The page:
Water Meter Reader Job Description

A meter reader determines water use.

A meter reader determines water use.

Water isn't free, so a meter reader must examine individual and commercial meters to determine how much a customer should be charged for water use. Generally, a meter reader gathers the information monthly, but some utility companies have budget plans for customers and only read their meters quarterly. Modern technology allows some meter readers to check water use using equipment in their cars, so they can don't have to travel on foot. That's also a bonus for meter readers who don't want to deal with troublesome pets that make meter reading difficult.

Reads Meters

A water meter reader examines and reports meter numbers to determine how much water has been used since the previous reading. She records those numbers so a city public works department or private water-providing company can charge customers. Meter readers also inspect water meters for leaks or faulty readings and schedule maintenance when required. According to Work for Water, meter readers also collect delinquent or final bills for discontinued service.

Qualifications

Since most water meter reading jobs are entry-level positions, a high school diploma is usually sufficient. Vocational training is available at community colleges and technical schools, but isn't generally required for employment. In most cases, a water meter reader trains under an experienced reader and learns most of her skills on the job. On rare occasions, consumers manipulate their meters to avoid paying for water, so a meter reader must be detail-oriented so she notices problem water readings. Reporting illegal water consumption isn't a fun job, but it's necessary. Water meter readers work outdoors on public and private property, so they must be able to withstand inclement weather and safely interact with outdoor pets. They must also interpret street maps, learn neighborhood routes, possess good driving skills and navigate urban and rural communities. Math skills are a plus.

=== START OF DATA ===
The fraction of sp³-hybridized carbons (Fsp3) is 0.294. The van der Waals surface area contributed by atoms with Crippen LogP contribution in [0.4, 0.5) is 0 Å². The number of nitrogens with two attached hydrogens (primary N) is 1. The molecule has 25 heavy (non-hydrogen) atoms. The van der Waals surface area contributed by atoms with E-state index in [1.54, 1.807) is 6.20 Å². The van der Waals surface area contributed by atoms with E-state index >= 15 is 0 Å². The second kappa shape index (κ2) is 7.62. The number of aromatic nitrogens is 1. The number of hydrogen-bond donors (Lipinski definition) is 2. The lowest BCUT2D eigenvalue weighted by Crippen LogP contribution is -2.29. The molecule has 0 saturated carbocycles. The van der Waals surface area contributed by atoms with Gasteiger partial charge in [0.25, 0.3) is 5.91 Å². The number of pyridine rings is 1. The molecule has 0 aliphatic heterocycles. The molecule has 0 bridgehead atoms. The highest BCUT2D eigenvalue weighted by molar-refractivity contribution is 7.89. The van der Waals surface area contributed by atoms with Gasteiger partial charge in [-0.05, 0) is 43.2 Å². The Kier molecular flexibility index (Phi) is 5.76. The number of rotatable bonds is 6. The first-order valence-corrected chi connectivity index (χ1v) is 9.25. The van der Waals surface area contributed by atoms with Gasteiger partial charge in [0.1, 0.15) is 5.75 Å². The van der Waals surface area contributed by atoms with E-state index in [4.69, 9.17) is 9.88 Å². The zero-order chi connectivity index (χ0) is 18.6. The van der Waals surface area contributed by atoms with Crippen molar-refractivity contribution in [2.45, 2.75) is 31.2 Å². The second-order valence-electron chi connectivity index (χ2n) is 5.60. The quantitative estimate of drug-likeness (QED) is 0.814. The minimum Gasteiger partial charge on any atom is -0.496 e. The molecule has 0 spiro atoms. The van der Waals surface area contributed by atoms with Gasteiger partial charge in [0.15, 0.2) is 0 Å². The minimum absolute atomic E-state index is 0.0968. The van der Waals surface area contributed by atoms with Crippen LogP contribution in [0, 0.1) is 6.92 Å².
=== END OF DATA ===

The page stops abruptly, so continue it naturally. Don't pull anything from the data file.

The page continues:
Interpersonal Skills

A water meter reader interacts with the public, so she must have strong customer relations skills. If an outdoor gate is locked, a dangerous pet is blocking a meter reader's ability to read the meter or a water meter is inaccessible, she must contact the homeowner or business owner. Courtesy, kindness and the ability to communicate problems or concerns are beneficial. A meter reader must also possess problem-solving skills, so she can address faulty systems and accurately report damage, malfunction or water theft.

Salary and Job Outlook

You won't make a fortune working as a water meter reader, but the pay is commensurate with the education requirements and experience level. The median annual salary for water meter readers was $34,410 in May 2010, according to the U.S. Bureau of Labor Statistics. Since many companies are installing technical equipment so meters can be read from vehicles or automated electronic devices, the demand for meter readers is declining. Technological advancements often increase efficiency but eventually result in job reductions. Over time, meter readers will likely become meter repair workers who make sure meters are functioning properly and data is accurately being transmitted to billing departments.

 

About the Author

As curriculum developer and educator, Kristine Tucker has enjoyed the plethora of English assignments she's read (and graded!) over the years. Her experiences as vice-president of an energy consulting firm have given her the opportunity to explore business writing and HR. Tucker has a BA and holds Ohio teaching credentials.

Photo Credits

  • Stockbyte/Stockbyte/Getty Images